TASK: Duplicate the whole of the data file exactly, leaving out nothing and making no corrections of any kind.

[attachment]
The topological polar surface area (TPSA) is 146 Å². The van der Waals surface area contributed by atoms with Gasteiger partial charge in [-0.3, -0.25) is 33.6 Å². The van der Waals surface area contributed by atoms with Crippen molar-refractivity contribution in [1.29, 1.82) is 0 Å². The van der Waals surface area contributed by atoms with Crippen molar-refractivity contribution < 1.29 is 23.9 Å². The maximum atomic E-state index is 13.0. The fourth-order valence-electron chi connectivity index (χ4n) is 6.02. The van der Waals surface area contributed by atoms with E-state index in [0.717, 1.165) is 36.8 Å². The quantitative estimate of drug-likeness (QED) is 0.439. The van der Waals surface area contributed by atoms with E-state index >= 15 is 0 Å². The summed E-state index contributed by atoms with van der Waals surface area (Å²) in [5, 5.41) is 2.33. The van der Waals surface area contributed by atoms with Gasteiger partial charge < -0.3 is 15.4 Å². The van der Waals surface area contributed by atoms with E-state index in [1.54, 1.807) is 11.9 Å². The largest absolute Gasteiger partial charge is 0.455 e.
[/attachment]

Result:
The topological polar surface area (TPSA) is 146 Å². The van der Waals surface area contributed by atoms with Gasteiger partial charge in [-0.3, -0.25) is 33.6 Å². The van der Waals surface area contributed by atoms with Crippen molar-refractivity contribution in [1.29, 1.82) is 0 Å². The van der Waals surface area contributed by atoms with Crippen molar-refractivity contribution < 1.29 is 23.9 Å². The maximum atomic E-state index is 13.0. The fourth-order valence-electron chi connectivity index (χ4n) is 6.02. The van der Waals surface area contributed by atoms with E-state index in [0.717, 1.165) is 36.8 Å². The quantitative estimate of drug-likeness (QED) is 0.439. The van der Waals surface area contributed by atoms with E-state index >= 15 is 0 Å². The summed E-state index contributed by atoms with van der Waals surface area (Å²) in [5, 5.41) is 2.33. The van der Waals surface area contributed by atoms with Gasteiger partial charge < -0.3 is 15.4 Å². The van der Waals surface area contributed by atoms with E-state index in [1.54, 1.807) is 11.9 Å². The largest absolute Gasteiger partial charge is 0.455 e.